Hands down one of most appealing and impressive elements of this act is the fantastic vocal range of Bennet, who’s wavering musty vocals plummet into harsh balanced screams at a moments notice. The way such harsh vocals are perfectly handled is unprecedented and adds an additional level of contemporary extremity to their work. However, one thing that does cause an issue with genre purists is the evident backing track being used to incorporate orchestration orientated elements. Whilst backing tracks are common place within live music, the extensive usage does become distracting after a prolonged amount of time and does ultimately take away some of the group’s polished magic. Despite this, the way the group meddle with detailed, intricate and complex structures live does add entire new dimension into their work. Ultimately, as their group end their set to the roar of their devoted following present, the real treat here is for those who have experienced this act’s evolution over the years first hand.  

 

There’s an undeniable celebratory air looming within the Trinity tonight and with tonight being Arcane Roots' (9) biggest show in Bristol thus far and this show being the final night of the tour, it’s easy to understand why. As the group waste no time on needless introduction’s and jump straight into ‘Off The Floor’, with it’s respective build up and release causing madness, it quickly becomes transparent this isn’t just an average tour. Instead, tonight is a victory lap celebrating Arcane Root’s most successful release so far.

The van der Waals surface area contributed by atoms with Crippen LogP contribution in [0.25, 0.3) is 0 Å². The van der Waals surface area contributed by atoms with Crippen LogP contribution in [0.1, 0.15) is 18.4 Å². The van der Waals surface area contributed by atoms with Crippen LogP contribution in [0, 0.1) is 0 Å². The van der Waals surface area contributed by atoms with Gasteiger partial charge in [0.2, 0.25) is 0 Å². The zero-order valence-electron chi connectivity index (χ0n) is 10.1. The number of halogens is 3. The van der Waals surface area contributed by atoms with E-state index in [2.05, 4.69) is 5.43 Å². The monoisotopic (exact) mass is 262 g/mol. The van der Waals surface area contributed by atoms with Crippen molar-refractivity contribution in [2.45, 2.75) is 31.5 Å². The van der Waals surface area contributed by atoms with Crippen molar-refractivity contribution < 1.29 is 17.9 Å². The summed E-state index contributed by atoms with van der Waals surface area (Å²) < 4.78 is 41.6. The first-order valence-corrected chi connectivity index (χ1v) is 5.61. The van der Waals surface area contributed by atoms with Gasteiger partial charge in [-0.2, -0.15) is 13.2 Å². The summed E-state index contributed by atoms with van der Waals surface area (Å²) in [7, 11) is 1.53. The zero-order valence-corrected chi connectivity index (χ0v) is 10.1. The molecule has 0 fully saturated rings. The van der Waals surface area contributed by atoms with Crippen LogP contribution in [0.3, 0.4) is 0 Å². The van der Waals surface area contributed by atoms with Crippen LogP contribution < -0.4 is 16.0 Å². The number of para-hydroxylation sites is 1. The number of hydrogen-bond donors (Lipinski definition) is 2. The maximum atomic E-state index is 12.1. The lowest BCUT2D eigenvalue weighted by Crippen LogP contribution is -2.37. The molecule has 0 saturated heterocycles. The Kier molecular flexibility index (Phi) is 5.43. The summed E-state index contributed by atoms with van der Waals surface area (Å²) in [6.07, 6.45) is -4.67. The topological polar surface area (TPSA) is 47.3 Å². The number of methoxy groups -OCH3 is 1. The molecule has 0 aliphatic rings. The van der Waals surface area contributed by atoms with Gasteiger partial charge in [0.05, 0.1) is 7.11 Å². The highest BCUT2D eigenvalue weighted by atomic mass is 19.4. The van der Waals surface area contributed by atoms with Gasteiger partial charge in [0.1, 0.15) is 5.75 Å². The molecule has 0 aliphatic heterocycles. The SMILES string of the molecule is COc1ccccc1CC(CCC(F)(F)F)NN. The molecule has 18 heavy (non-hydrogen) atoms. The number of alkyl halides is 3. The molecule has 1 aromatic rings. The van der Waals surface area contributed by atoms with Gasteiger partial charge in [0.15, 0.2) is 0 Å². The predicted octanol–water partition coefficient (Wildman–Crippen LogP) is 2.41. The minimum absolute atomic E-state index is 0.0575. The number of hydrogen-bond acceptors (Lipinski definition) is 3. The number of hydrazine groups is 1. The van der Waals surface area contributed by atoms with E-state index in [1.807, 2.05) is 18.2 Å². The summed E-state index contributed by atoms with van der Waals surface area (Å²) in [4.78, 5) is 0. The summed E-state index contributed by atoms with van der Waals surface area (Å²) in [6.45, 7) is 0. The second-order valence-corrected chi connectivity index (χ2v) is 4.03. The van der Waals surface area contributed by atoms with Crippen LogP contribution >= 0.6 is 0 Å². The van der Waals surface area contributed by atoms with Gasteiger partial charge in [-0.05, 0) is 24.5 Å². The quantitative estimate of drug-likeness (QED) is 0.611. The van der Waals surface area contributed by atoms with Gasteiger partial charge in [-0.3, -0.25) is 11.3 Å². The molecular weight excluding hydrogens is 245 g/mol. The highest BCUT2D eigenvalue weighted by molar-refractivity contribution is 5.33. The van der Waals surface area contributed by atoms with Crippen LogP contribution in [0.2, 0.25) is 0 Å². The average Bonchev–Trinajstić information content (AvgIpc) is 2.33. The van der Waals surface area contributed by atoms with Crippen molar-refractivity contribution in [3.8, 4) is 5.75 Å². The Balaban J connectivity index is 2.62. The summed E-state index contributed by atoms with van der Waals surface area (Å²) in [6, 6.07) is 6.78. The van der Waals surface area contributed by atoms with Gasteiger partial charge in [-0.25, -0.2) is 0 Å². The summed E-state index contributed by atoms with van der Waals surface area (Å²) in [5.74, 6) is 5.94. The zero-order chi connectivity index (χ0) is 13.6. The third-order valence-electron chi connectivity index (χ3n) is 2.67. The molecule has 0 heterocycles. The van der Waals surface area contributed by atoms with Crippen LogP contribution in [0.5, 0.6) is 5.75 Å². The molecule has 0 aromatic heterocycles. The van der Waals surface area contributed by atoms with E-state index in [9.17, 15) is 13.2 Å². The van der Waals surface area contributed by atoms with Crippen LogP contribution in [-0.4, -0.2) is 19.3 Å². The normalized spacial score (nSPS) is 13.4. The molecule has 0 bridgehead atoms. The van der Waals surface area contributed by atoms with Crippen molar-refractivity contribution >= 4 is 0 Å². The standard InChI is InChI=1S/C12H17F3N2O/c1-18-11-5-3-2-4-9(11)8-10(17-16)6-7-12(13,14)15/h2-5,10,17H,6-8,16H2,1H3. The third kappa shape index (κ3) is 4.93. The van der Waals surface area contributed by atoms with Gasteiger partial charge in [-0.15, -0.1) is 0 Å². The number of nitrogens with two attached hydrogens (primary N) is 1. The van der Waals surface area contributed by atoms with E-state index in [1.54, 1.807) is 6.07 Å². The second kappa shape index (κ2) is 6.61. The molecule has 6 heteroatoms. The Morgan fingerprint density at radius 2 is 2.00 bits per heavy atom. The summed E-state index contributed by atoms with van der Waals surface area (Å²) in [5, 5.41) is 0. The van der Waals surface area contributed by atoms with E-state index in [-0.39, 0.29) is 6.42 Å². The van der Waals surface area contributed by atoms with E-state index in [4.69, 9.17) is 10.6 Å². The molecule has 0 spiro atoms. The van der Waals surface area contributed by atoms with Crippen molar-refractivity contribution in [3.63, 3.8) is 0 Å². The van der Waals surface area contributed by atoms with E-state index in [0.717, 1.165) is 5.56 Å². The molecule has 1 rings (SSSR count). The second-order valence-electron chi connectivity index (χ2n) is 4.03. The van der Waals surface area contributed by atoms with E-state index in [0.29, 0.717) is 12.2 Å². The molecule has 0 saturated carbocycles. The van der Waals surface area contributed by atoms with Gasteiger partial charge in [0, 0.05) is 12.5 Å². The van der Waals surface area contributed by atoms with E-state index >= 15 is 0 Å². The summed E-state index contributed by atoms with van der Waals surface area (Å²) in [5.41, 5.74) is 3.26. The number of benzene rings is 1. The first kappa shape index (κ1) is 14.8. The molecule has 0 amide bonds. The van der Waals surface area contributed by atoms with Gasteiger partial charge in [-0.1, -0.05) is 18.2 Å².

As the dream like tones of ‘Matter’ slide into the distortion speckled ‘Solemn’ before dropping into the progressive aggression of new track ‘Landslide’, one of most visually appealing elements of this set is the illuminations and lightning. Instead of opting for something boisterous, the group opt for minimalist LED pillars that illuminate each member individually. When incorporating the darkness of the venue, it’s a fantastic display of contrast and creativity, with such a sublime production complimenting their unique and honed experimental progressive art. This production comes into it’s own during a surprise performance of the chaotic Blood And Chemistry track 'Triptych', with such lighting configurated to the frenzied time signatures present. It’s a remarkable effect that causes primeval chaos within the front, with silhouettes of dancing shadows adding to the sights present.

 

 

Whilst tonight is focused on material from Melancholia Hymns, the choice selection of older cuts does perfectly highlight how this act have progressed over the years, with the slight pop sensibilities of 'You Are' and 'Leaving' being a direct contrast to the group’s established sound of today. It’s something the group seem aware of, almost showboating how they’ve progressed throughout the years, teasing the crowd with nostalgic hints of their past live performances in smaller, less filled rooms. It’s sublime, a confirmation that not only have Arcane Roots mastered their sound, but their live show as well. Every single riff, dynamic structure and crescendo hits and gets absorbed into your very being. 

 

As a frantic rendition of ‘If Nothing Breaks, Nothing Moves’ leads the way for set closer ‘Half The World’, tonight has been nothing less of a fantastic celebration of their technical prowess. With the promise of a new EP on the horizon, Arcane Roots have not only solidified themselves as an act ahead of the curve, but an act crucial to experimental music as a whole.